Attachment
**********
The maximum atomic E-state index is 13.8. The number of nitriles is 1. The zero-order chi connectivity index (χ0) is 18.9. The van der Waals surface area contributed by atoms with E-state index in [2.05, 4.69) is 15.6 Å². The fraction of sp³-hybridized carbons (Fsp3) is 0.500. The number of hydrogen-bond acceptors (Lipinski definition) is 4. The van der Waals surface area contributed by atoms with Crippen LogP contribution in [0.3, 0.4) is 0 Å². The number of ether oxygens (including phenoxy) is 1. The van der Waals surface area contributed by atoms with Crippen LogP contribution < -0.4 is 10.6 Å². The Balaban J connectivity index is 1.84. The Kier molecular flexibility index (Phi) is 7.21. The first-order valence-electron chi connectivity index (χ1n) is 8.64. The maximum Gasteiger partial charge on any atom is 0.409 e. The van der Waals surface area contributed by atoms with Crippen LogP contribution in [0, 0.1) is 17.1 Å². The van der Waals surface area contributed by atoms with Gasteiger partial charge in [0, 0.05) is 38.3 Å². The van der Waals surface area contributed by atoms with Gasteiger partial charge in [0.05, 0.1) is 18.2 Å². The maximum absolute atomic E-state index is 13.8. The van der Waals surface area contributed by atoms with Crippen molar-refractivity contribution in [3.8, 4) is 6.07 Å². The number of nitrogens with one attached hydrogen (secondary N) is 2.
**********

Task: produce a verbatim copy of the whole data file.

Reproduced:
The maximum atomic E-state index is 13.8. The number of nitriles is 1. The zero-order chi connectivity index (χ0) is 18.9. The van der Waals surface area contributed by atoms with E-state index in [2.05, 4.69) is 15.6 Å². The fraction of sp³-hybridized carbons (Fsp3) is 0.500. The number of hydrogen-bond acceptors (Lipinski definition) is 4. The van der Waals surface area contributed by atoms with Crippen LogP contribution in [0.3, 0.4) is 0 Å². The number of ether oxygens (including phenoxy) is 1. The van der Waals surface area contributed by atoms with Crippen LogP contribution < -0.4 is 10.6 Å². The Balaban J connectivity index is 1.84. The Kier molecular flexibility index (Phi) is 7.21. The first-order valence-electron chi connectivity index (χ1n) is 8.64. The maximum Gasteiger partial charge on any atom is 0.409 e. The van der Waals surface area contributed by atoms with Crippen LogP contribution in [0, 0.1) is 17.1 Å². The van der Waals surface area contributed by atoms with Gasteiger partial charge in [0, 0.05) is 38.3 Å². The van der Waals surface area contributed by atoms with Gasteiger partial charge in [0.05, 0.1) is 18.2 Å². The maximum absolute atomic E-state index is 13.8. The van der Waals surface area contributed by atoms with Crippen molar-refractivity contribution in [3.8, 4) is 6.07 Å². The number of nitrogens with one attached hydrogen (secondary N) is 2.